Jay Nixon, Former Missouri Governor, visited the Harvard T.H. Chan School of Public Health as part of the Voices in Leadership series. (Photo by Sarah Sholes / Harvard Chan School)

Moving Past Partisanship to Make Lasting Change: A Conversation with Jay Nixon, Former Missouri Governor

By Shela Sridhar

English poet Alexander Pope once stated that party spirit “is but the madness of many for the gain of a few.” This weariness of unwavering party identification resonated with many founders of the United States; U.S. President George Washington drew from Pope’s statement in his farewell speech in 1796 to warn against hyper-partisanship. However, 223 years later, the United States has found itself in exactly that climate of partisanship and gridlock which its founders fought to avoid. As one of the earliest leaders of the U.S., Washington was able to predict the long-term consequences of unwillingness to compromise and loyalty to party over progress for the country — a lesson future leaders may do well to heed.

One leader who has effectively navigated this partisan divide is Jay Nixon, the former Governor of Missouri from 2009–2017. He was elected twice as a Democrat in a traditionally red state, and during his eight years as governor, two-thirds of the Missouri State Senate was Republican. Governor Nixon visited The Leadership Studio on Friday, April 12, 2019 to discuss some of the practical tools he used to confront hyper-partisanship in health and policy-making during his tenure.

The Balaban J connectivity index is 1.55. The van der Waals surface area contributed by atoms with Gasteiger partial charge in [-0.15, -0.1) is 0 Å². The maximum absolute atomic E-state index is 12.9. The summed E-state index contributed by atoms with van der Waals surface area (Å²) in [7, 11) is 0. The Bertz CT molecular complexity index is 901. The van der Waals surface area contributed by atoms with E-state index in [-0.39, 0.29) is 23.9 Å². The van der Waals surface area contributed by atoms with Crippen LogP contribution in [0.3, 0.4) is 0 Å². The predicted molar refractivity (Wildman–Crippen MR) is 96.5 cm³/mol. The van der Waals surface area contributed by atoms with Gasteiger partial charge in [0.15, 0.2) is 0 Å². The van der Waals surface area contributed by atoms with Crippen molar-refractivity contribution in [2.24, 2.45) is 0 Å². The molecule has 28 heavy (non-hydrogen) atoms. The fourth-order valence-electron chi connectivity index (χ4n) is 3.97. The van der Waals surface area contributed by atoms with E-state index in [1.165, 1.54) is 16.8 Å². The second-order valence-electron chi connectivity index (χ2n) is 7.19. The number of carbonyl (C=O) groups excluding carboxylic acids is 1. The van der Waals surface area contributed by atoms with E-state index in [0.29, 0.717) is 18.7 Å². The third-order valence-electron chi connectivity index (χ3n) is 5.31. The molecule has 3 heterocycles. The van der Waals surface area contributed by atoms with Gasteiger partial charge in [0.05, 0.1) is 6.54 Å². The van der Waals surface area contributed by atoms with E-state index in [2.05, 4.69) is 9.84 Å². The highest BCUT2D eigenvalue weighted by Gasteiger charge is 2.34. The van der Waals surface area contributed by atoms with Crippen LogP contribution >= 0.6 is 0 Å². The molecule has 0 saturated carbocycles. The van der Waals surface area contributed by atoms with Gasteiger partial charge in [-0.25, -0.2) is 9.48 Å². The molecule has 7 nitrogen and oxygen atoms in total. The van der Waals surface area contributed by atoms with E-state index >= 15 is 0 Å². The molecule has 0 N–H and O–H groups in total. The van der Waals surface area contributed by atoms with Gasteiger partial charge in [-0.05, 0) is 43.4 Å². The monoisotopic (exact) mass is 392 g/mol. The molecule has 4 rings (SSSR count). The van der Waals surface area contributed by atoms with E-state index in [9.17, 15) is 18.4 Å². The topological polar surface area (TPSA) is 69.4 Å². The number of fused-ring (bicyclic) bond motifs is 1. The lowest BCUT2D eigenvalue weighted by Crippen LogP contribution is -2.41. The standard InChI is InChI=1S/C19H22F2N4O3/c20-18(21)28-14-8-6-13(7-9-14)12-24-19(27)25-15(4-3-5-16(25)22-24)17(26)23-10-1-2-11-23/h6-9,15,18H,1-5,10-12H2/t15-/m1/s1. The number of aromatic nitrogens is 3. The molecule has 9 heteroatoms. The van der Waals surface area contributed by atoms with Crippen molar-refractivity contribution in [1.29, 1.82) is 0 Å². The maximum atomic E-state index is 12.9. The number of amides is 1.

Prior to earning his reputation as a consensus builder in the political arena, Governor Nixon began his career as a lawyer. He went on to join the Missouri Senate in 1986, working to pass legislation to expand prenatal care for expectant parents. After four years in the legislature, he was elected as Missouri’s Attorney General, eventually arguing before the Supreme Court (Nixon v. Shrink) and winning his case to reinstate campaign contribution limits in Missouri. In his conversation with Dr. Kimberlyn Leary, Associate Professor of Psychology at the Harvard Medical School and Associate Professor in the Department of Health Policy and Management at the Harvard T.H. Chan School of Public Health, Governor Nixon described his views on leadership and coalition-building.

Have a vision and direction for what you want

Governor Nixon stated that one of the most important keys to success is “knowing where you’re going.” He highlighted the importance of having a vision for the long term; to have an idea of what you want to get done and then be able to take the necessary steps to make it happen. This can be a slow process where concessions, even if undesirable, are necessary. Nixon also noted an emphasis in political discourse on short-term solutions and discussions around “tactical” issues, such as “how to win a vote” or “defeat the other side.” However, to move policy in the direction you want, Nixon asserted that you might need to accept less than what you initially expected. Nevertheless, as long as you move in the direction you set forth, compromise can be invaluable for progress.